Joshua Baham is the Owner of In & Out Smart Repair in Mandeville and Director of IT at In & Out Smart Repair Franchise. Joshua has been with In & Out Smart Repair since day one. He was the original employee of the first two locations in Lafayette and Hammond. Joshua has achieved levels of master technician along with ownership in the last two years. He has more than four years of experience within the retail and parts supply chain industry.
"A few water damage myths come to mind from when customers bring in devices fresh out of the toilet or swimming pool. One of the most common myths is to..."
Put the phone in a bag of rice.
While putting a phone in a bag of rice may soak up some moisture, it will not alleviate the fact that there is a substantial amount of water within the cellular device, if it was submerged deep enough. The only way to efficiently and possibly save a water damaged device is to disconnect all power and dry from within. This usually involves a complete disassembly of the device. In & Out Smart Repair recommends leaving this step to professionals.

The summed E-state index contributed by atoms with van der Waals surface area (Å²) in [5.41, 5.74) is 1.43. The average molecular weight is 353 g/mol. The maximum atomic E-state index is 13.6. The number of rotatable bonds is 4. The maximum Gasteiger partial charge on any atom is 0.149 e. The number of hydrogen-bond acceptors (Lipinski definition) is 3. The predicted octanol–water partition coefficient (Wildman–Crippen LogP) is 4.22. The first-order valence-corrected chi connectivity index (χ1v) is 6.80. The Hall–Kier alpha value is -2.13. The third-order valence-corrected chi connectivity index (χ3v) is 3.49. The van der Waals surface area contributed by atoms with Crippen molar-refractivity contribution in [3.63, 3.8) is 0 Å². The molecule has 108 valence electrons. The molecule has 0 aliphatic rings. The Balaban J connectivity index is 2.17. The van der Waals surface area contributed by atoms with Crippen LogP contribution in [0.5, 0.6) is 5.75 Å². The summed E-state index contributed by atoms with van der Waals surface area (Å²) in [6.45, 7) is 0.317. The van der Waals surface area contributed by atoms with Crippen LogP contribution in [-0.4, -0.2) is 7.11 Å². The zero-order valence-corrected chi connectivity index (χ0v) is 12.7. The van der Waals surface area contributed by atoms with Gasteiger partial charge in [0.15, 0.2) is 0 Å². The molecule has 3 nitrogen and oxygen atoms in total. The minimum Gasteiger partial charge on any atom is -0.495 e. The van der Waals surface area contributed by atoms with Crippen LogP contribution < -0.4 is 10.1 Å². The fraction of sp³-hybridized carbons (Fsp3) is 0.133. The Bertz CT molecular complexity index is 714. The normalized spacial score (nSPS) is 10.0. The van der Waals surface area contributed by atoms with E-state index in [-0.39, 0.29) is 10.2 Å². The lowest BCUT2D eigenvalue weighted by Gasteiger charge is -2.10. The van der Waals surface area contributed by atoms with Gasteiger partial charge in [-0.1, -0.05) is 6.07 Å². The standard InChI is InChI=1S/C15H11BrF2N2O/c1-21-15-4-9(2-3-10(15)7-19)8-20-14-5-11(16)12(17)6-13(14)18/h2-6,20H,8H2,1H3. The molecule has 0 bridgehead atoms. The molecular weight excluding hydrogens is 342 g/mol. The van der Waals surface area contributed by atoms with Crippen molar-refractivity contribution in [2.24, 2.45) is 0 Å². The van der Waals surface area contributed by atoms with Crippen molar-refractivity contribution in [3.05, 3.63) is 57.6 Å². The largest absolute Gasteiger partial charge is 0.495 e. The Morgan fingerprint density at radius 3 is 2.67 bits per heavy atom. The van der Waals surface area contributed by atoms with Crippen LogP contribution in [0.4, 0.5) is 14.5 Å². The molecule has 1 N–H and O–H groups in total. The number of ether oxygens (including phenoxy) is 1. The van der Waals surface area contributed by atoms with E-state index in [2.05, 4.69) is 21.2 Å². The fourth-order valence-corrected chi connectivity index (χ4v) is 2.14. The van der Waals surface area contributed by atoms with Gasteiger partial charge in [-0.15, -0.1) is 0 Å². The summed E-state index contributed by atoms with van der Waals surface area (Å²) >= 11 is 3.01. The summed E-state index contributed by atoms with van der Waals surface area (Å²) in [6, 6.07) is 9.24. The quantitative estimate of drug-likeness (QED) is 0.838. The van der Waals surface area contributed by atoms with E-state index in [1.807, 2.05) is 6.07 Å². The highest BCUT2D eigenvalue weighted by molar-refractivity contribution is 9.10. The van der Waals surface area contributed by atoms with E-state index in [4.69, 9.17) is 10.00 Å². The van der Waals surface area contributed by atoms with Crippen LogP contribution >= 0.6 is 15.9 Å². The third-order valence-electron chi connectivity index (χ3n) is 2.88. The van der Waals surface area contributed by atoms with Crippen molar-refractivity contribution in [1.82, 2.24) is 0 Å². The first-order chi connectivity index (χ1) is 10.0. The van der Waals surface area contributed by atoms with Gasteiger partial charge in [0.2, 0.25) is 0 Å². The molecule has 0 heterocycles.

Two other myths that come to mind are taking a hair dryer to the outside of the device, or putting the device in the freezer. A hair dryer will only heat the phone up enough to dry a very light amount of moisture. Again, if there is standing water within the device, this will not help much. The freezer can only temporarily freeze the water within the device. Chances are it won't even do that. Frozen or non-frozen water will conduct and short out the device, bringing it all back to square one.
'James Bond' offers troubleshooting tips for smartphone users at Smart Mobile Phone Solutions. (The author writes under a pseudonym.)
NOTE: The following information is excerpted from Best ways to dry a wet cell phone via Smart Mobile Phone Solutions.
"One of the biggest myths surrounding strategies for restoring a water-logged smartphone is..."
Putting it in the oven. This is one of the most bizarre suggestions I have run across on the topic of drying an electronic like a smartphone. Do not “set your oven to warm and cook your phone over night” ever! This is an actual suggestion I found while browsing online one night, and I’ve never forgotten it. Don’t ever cook your phone in an oven.
Christina Bonnington is a WIRED staff writer covering Apple, wearables, robotics, and mobile. When she's not checking messages on the latest smartwatch, you'll find her riding and racing her road bike. She writes for WIRED.